November 3, 2002
Your Oct. 29 front-page article, "Film Agency's Chief Finds Himself in D.A. Spotlight," about Los Angeles' Entertainment Industry Development Corp., was a jaw-dropper. So the discredited head of the agency, Cody Cluff, wined and dined Hollywood bigwigs as if he, himself, were a film mogul! Until they caught up with him, Cluff had his cake and ate it too. However, he is not the first and will not be the last to let his proximity to show biz go to his head. The details of the agency's machinations and tossing of cash from the money tree that keeps the EIDC afloat are not unbelievable when you keep in mind that no one within the government of Los Angeles kept an eye on it and how it was operating.
CALIFORNIA | LOCAL
April 8, 1997
Re "Battle Scenes" (April 2) and homeowner Veda Weisman's self-righteous anger over her neighborhood's invasion by a film crew: Does Weisman go to the movies? Does she watch television, videos? How are these entertainments to be created? Is Weisman enjoying the benefits of Los Angeles' strong economic base, due in no small part to the thriving entertainment business? Even if the answer to all of these questions is no, the fact that she disrupted filming with her house alarm until she was paid $200 a day invalidates her points of principle--it's less the act of an indignant homeowner who has the avenue of city government to resolve her issues, and more shows the colors of an opportunist.
June 9, 2002
On behalf of film technicians everywhere, let me apologize to Jim Bosche and to the many other Los Angeles residents who get routinely disturbed by our work (Letters, May 26). When working, we try to keep in mind that wherever we film, we will undoubtedly disturb (and often upset) residents who live near our sets. We try to keep that to a minimum, but it happens. That's not our goal, it's just a byproduct of making movies and television shows. I am forever amazed, however, that residents of L.A. routinely complain about film production.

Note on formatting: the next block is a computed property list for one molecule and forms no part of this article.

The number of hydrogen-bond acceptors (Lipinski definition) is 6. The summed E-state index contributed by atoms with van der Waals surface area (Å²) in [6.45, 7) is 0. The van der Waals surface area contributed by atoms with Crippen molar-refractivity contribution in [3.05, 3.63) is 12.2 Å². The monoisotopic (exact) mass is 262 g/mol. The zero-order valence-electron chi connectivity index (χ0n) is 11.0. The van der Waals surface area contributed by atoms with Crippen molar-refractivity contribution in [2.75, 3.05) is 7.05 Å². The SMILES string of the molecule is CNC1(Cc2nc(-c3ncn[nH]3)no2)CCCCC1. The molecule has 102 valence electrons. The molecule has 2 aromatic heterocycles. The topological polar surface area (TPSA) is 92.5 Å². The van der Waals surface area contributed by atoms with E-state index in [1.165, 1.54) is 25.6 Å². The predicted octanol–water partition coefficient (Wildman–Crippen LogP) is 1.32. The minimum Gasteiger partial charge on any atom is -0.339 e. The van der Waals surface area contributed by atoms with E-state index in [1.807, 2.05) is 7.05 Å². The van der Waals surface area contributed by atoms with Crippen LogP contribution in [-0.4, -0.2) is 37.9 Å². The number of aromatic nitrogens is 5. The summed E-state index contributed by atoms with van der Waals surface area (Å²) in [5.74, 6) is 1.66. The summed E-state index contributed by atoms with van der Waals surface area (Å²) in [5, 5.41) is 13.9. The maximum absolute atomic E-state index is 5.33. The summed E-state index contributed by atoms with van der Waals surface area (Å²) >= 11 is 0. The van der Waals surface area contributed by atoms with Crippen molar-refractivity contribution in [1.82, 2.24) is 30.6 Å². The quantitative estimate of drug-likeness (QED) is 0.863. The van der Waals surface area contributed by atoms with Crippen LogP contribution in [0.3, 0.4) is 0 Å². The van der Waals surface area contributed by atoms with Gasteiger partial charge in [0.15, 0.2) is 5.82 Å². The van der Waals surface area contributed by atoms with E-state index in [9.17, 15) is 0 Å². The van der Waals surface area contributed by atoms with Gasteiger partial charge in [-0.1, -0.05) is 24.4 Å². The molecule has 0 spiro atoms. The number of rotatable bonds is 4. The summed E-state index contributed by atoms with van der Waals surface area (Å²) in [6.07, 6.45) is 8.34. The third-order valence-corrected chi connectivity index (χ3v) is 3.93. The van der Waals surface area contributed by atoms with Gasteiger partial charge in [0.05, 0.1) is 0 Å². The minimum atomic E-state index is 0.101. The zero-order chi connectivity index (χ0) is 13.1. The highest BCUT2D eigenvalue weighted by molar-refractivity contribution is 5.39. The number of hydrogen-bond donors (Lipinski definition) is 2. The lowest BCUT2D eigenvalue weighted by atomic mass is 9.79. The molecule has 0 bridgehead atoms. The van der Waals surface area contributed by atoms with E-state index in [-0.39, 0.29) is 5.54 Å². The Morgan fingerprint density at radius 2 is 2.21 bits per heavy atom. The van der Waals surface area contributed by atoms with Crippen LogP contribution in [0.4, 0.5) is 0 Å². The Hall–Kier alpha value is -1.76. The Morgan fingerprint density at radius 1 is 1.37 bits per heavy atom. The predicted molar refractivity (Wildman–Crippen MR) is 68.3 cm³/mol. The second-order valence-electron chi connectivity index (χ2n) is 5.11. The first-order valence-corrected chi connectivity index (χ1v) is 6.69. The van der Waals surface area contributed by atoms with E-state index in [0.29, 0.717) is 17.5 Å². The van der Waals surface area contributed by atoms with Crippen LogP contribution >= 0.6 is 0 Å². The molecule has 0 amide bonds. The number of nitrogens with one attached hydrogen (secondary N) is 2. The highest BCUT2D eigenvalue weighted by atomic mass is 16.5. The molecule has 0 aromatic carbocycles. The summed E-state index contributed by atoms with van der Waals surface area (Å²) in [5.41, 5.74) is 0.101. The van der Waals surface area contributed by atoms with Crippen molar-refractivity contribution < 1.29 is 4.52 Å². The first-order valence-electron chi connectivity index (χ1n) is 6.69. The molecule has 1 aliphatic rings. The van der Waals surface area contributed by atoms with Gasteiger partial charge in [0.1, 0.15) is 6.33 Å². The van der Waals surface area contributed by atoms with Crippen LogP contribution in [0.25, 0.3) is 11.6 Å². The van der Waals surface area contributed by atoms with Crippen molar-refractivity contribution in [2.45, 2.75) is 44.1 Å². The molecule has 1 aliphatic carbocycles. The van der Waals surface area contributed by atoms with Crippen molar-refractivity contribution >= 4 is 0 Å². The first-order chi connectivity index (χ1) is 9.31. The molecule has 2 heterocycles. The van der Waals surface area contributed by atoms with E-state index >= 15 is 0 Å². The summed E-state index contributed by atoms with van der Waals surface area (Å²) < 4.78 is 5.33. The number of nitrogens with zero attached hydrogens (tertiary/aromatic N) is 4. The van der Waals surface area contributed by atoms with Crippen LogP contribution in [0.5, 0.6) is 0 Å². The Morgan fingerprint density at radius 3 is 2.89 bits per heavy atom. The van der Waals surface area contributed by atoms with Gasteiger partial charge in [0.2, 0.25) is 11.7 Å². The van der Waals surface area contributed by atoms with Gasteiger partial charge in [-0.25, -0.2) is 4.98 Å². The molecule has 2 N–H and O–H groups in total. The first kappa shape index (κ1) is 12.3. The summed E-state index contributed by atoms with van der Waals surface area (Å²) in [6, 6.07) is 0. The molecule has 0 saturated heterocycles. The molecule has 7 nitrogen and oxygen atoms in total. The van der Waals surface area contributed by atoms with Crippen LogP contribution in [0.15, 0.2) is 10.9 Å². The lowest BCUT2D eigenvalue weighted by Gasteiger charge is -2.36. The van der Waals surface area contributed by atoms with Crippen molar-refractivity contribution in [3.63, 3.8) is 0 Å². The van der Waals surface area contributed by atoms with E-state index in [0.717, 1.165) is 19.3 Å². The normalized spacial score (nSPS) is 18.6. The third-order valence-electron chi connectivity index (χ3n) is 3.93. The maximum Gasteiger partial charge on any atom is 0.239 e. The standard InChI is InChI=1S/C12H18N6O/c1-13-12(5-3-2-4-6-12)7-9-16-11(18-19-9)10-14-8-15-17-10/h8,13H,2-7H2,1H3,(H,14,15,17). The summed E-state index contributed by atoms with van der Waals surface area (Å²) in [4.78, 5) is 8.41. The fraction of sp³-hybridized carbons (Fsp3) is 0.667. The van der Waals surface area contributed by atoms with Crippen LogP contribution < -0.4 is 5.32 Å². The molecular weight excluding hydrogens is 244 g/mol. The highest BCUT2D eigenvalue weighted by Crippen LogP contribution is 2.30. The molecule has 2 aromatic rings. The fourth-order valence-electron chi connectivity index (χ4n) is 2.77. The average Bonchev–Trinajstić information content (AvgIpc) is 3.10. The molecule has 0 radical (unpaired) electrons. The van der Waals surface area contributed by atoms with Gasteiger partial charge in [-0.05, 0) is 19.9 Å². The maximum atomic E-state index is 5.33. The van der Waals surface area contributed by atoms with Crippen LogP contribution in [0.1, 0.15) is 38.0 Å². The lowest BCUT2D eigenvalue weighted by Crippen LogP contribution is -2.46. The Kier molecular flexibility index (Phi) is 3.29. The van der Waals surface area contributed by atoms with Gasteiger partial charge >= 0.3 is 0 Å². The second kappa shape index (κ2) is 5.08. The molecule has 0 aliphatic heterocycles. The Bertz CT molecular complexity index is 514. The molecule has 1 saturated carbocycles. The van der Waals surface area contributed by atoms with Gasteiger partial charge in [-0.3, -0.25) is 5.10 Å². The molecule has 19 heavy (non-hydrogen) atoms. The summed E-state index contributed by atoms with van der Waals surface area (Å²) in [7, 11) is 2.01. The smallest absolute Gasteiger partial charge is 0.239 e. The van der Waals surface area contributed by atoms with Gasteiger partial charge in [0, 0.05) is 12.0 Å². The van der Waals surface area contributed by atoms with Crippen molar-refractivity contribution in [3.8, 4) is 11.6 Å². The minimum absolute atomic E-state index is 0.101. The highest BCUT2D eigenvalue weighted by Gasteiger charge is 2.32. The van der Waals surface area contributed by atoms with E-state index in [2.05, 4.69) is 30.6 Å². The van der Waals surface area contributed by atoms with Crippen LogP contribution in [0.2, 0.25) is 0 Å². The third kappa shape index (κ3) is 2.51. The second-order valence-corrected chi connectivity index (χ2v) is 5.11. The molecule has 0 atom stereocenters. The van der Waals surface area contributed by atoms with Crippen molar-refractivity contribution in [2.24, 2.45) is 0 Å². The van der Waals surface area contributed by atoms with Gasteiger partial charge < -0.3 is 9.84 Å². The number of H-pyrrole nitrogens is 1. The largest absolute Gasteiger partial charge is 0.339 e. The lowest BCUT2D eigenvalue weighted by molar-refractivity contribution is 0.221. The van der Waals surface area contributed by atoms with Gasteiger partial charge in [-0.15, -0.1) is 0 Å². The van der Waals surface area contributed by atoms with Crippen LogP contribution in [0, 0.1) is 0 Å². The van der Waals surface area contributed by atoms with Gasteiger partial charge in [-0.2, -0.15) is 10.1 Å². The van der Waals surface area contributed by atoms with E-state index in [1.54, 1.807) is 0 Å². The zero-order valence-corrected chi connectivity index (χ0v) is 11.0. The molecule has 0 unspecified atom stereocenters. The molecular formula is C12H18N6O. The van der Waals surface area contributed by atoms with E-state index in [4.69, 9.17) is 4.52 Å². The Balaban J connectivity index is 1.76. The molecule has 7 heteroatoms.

September 1, 1999 |
While Hollywood is fretting about a downturn in production and the flight of jobs to cheaper markets such as Canada and Australia, a certain niche of the entertainment world is quietly flourishing: porn. This summer, grips, gaffers and best boys of mainstream movie-making are marching down Hollywood Boulevard in an effort to save their jobs.
January 23, 1999 |
Underscoring the cooling-off of Southern California's entertainment economy, shooting on the streets of Los Angeles dipped sharply last year as tighter spending sliced into film, TV and commercial production. The numbers released Friday by Entertainment Industry Development Corp., which issues permits for about 80% of the shooting done in Los Angeles County, show an overall drop of 4% in production days, or days spent shooting in areas of Los Angeles outside of sound stages.
CALIFORNIA | LOCAL
April 2, 1997 |
It's not exactly the War of the Roses, but in Veda Weisman's eyes it's no less a battle for the heart and soul of her once-serene little corner of Pacific Palisades. For the last two weeks, Weisman and a handful of residents have waged a sometimes covert war of wills against perhaps the most imposing army any neighborhood could face: one with huge trucks, endless scores of soldiers, commanders in fancy hats and enough money to operate the most sophisticated of battle machines.